Ryo Nagai says his best is yet to come and he is determined to find it before the season ends. The Japanese import keen to prove his worth to the Glory.
Between several nagging injuries, a change in coach, language difficulties, cultural differences and a limited number of first-team opportunities, the seven months Ryo Nagai has spent at Perth Glory have certainly been challenging ones.
Yet the Japanese 21-year-old believes that the experience has been an invaluable one and remains desperate to use the remaining games of the A-League campaign to prove his worth to both the club's management and fans.
"As soon as I arrived," he said. "I wanted to play and show my skills, but I got a couple of injuries and didn't have the start to my time in Australia that I would have liked.
"I haven't performed at 100 per cent yet, the Glory fans haven't seen me at my very best, but we have four or five games to go until the end of the season and I want to show everybody my best performances between now and then.
"I've had a great experience here, something I know will really help me in the future and hopefully will help me achieve my long-term ambition to play and be a success in Europe."
That ambition was of course well and truly fulfilled by Nagai's compatriot, Shinji Ono, prior to his arrival at Western Sydney Wanderers where he has made such a huge impact in the club's maiden A-League campaign.
And the Glory man believes that the success of the marquee midfielder could prompt an influx of Japanese imports over the next few years.
"I think Shinji has opened the door for Japanese players in terms of coming to the A-League," he said.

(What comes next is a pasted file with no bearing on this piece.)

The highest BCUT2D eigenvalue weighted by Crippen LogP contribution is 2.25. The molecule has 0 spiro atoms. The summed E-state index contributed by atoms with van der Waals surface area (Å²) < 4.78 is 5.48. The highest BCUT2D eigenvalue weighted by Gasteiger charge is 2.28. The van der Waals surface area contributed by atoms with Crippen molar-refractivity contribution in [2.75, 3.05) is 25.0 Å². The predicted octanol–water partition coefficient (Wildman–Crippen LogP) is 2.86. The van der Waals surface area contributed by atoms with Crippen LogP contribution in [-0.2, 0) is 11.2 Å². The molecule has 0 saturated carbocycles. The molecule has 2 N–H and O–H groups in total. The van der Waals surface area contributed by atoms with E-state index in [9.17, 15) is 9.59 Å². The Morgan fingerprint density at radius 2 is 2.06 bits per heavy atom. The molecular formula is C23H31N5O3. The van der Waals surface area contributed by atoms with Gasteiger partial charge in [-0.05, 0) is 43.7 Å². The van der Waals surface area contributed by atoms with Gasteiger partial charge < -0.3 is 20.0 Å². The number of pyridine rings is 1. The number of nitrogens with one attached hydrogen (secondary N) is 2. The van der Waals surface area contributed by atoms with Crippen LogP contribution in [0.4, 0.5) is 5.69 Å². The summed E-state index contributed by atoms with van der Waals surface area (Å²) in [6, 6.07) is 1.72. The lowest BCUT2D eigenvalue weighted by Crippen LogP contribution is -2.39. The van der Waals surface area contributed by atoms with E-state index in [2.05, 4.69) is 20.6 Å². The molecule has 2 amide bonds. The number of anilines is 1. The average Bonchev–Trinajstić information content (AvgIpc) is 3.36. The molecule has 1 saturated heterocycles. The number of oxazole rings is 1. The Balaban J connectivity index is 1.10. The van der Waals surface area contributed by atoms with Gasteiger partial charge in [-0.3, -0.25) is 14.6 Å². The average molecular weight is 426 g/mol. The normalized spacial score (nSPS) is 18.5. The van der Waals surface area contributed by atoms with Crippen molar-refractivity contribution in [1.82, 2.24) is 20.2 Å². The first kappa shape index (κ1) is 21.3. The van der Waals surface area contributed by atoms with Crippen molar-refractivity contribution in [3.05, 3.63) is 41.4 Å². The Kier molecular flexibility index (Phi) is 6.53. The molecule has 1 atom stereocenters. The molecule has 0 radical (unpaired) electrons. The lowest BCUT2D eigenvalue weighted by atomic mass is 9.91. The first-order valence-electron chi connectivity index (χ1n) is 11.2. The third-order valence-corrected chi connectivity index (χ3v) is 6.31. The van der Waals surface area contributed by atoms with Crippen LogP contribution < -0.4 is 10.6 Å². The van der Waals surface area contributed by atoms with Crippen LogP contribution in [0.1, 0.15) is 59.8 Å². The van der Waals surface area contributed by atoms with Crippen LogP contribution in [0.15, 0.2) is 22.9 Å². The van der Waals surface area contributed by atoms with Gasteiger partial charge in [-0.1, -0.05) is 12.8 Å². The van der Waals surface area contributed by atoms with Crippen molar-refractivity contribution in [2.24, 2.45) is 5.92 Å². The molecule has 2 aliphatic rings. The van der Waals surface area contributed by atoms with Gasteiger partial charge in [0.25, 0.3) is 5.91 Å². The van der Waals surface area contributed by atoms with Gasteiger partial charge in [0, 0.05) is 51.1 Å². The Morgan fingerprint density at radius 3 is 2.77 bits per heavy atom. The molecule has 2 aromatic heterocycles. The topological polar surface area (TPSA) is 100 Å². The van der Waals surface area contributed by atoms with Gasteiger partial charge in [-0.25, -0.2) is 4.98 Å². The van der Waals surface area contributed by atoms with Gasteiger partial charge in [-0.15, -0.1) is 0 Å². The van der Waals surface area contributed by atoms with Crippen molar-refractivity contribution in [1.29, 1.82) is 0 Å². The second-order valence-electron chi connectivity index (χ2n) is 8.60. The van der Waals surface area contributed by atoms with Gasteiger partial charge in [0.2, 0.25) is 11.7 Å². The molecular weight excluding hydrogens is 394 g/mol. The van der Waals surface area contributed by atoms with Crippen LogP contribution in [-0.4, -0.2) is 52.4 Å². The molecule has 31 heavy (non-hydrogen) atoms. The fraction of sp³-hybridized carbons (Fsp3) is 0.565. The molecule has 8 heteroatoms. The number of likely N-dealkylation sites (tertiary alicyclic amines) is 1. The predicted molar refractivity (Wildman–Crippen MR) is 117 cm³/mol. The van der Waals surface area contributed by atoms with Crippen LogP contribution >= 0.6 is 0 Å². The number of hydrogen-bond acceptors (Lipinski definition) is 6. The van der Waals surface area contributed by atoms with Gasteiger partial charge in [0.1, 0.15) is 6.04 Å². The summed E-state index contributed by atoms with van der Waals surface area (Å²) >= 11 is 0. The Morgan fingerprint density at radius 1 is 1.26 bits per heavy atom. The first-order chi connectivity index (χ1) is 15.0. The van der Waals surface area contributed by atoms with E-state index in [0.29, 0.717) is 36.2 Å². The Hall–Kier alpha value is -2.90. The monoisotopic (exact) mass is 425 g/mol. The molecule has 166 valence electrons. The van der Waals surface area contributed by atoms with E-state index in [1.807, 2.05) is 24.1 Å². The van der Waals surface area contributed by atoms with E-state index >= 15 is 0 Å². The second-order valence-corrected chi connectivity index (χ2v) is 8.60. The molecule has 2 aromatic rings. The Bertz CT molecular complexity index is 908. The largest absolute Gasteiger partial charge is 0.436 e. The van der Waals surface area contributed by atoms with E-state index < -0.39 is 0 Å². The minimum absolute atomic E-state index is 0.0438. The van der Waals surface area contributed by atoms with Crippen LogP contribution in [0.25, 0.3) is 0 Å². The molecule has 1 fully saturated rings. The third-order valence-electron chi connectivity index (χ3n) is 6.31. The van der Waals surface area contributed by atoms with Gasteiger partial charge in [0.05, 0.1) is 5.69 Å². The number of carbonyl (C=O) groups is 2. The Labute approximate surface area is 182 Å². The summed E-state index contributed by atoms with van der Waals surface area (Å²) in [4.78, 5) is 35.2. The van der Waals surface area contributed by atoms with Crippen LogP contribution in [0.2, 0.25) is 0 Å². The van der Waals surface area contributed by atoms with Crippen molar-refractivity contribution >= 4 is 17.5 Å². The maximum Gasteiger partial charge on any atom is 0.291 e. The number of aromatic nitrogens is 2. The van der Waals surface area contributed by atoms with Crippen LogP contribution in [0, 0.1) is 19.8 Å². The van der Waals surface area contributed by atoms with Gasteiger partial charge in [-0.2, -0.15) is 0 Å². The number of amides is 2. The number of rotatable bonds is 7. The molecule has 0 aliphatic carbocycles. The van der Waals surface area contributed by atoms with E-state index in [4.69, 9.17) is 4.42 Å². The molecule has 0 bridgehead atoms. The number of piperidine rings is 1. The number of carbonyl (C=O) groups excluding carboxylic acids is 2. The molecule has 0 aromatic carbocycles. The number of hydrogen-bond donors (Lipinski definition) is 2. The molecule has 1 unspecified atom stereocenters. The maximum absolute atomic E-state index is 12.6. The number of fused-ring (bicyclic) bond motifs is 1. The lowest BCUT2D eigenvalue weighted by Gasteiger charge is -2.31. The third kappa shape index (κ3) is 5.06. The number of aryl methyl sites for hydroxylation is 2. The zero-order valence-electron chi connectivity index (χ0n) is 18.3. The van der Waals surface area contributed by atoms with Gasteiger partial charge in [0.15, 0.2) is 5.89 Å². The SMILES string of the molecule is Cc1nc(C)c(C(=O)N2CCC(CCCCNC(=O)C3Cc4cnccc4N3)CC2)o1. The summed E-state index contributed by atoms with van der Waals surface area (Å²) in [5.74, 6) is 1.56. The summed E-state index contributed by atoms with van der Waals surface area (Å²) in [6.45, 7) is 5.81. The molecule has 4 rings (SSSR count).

"I believe that Australian football clubs and fans now realise the potential of Japanese players and I think we'll see a lot of younger players coming here from Japan, along with more established, more famous ones like Shinji.
"Shinji's move informed a lot of Japanese players about the A-League really for the first time.
"It's opened their minds in terms of seeing Australia as a new football destination."
Like Ono, Nagai has been impressed by the overall standard of the Australian domestic game, not only during his four starts and seven substitute appearances for Glory, but also on a daily basis at training.
"The technical level of the football has been higher here than I thought it would be," he said. "There are a lot of very skilful players.
"I knew that the players here would be very strong physically and they are, but they are also very strong mentally and really highly motivated as well."
While he feels he has coped fairly well with the footballing challenges that have confronted him, the former Japan Under-19 international has found linguistic obstacles rather more difficult to overcome.
"Fergie (former Glory coach Ian Ferguson) spoke Scottish English," he said with a smile. "And that seems to be very different from Australian English.
"I sometimes found it hard to understand what Fergie was saying and I certainly understand the new coach, Alistair (Edwards), a lot better.
"Also, Fergie would say go and get a goal, whereas Alistair will explain in detail the process of how to go and get a goal.
"They have different approaches, but they are both good coaches."
In terms of his short-term future, the young attacker admits that it remains somewhat up in the air.
Having opted to extend his loan deal from J-League side Cerezo Osaka until the end of April, he cannot now return to play competitively for his parent club until the loan window re-opens in late August.
"I chose to stay longer with Glory," he said. "That's how important I felt it was to come and play here and prove myself.
"It would be hard to keep my motivation if I went back to Cerezo and just trained with them knowing that I couldn't play any games for them until August, but Glory haven't spoken to me or my agent about staying here to play again next season."
Whether he lines up for the men in purple next term or not, Nagai remains focused on one day making that dream move to Europe where Shinji Kagawa and several other of his former Cerezo Osaka team-mates are already shining at the very highest level.
"I was actually having a meal with Kagawa just before he finalised the paperwork to complete his move to Manchester United," he said.
"Obviously he's been pretty busy since then and we haven't been in touch for a while, but I'm in contact with a couple of Japanese players at Nuremberg, including Hiroshi Kiyotake, and my dream is to join them playing over there."